A strong art market is a plus for our heritage


The announcement of an art fair for old masters (see interview) organized by a group of ten Parisian art dealers is excellent news. In fact, anything which helps to strengthen the art market in Paris is also good for French heritage and museums in general. The increase in galleries and events of this kind will obviously result in a heightened awareness for those who can afford old masters that, far from being passé, they are an infinite source of enjoyment. This might also contribute to creating a dynamic by which art works would return to France to be sold, the number of collectors would grow and, eventually, museums would add to their holdings.

Consecutive governments have had trouble understanding this. The authorities have placed countless obstacles to developing the market in old masters, considering them as a normal commodity. Import VAT is totally nonsensical : a collector or dealer bringing an art work into France has to pay a 5.5% tax when in fact this importation goes to enriching French heritage. Although collectors should be encouraged and celebrated, they are seen only as wealthy and privileged egotists thus making them look suspicious. After the exhibition “Passions privées” organized in 1995 at the Musée d’Art moderne de la Ville de Paris, several of them, some of whom had even generously lent their works to the show, were subjected to a tax audit. Not a year goes by without a politician expounding on the notion of including art works in the wealth tax. This possibility is frightening enough to cause works to leave the country. Old masters are treated even more unfairly than contemporary art. The latter is the only category to benefit from the artistic 1% [1]. Some tax deductions are only granted to companies collecting contemporary art. These measures of course help artists, but extending the same benefits to works from the past would go far in helping to protect French cultural heritage, one of our country’s greatest assets.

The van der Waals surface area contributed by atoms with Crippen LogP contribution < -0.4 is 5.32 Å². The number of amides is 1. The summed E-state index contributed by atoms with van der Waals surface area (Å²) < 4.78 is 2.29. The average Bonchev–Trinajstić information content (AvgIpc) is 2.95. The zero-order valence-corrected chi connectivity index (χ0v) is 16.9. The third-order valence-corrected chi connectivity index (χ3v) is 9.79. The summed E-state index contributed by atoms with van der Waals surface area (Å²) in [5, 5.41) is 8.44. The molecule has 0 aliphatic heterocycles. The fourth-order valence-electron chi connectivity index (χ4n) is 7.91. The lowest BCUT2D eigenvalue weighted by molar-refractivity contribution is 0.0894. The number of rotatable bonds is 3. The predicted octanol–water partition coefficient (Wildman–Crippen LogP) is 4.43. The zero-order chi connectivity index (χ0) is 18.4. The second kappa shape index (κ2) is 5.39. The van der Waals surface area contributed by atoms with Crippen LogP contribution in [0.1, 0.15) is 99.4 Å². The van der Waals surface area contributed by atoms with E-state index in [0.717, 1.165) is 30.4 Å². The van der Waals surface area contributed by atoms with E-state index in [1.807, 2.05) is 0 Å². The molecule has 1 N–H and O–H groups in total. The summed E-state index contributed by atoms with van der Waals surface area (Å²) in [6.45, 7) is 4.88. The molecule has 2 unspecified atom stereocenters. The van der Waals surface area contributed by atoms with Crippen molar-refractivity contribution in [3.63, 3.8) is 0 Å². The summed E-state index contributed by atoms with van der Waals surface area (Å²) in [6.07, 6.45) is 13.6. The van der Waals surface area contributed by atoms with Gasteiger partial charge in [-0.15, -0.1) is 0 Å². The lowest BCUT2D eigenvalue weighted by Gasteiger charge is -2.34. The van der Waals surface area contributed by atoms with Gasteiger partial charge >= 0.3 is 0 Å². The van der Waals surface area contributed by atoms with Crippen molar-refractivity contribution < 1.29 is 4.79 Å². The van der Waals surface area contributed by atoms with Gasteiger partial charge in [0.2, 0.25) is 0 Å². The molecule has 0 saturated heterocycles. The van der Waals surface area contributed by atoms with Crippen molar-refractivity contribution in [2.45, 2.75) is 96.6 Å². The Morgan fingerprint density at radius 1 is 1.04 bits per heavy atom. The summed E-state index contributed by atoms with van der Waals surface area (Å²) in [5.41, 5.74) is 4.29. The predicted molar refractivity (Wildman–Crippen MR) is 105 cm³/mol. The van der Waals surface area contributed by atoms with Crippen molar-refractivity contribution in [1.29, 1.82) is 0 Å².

Whereas French curators used to be very reticent about collaborating with dealers, things are slowly changing. The Salon du dessin has helped to open the way, with institutions actively playing the game and participating in the different events (colloquia, exhibitions…) which accompany the drawing week. There is now a change in behavior and many museum professionals are starting to understand that art dealers are not their enemies but constitute, rather, an essential element in the circuit. How could public institutions put together their collections without collectors ? How could these have collected without art dealers ? Where would museums find their acquisitions ? How many paintings, sculptures, drawings have been saved from destruction because dealers have found them, understood them, studied them, restored them ? As we have pointed out on other occasions, dealers are often art historians themselves and contribute to advancing knowledge in this field.

This is why we wish this new Salon good luck and hope for its resounding success. Exhibitions, events organized in partnership with museums, etc. have already been announced, a bit like for the Salon du dessin. Making Paris the capital of the market for old masters is an ambitious, but achievable goal.


Didier Rykner, jeudi 2 décembre 2010


Notes

[1] This obliges all public companies to spend part of the total cost of construction expenses in buying contemporary art.



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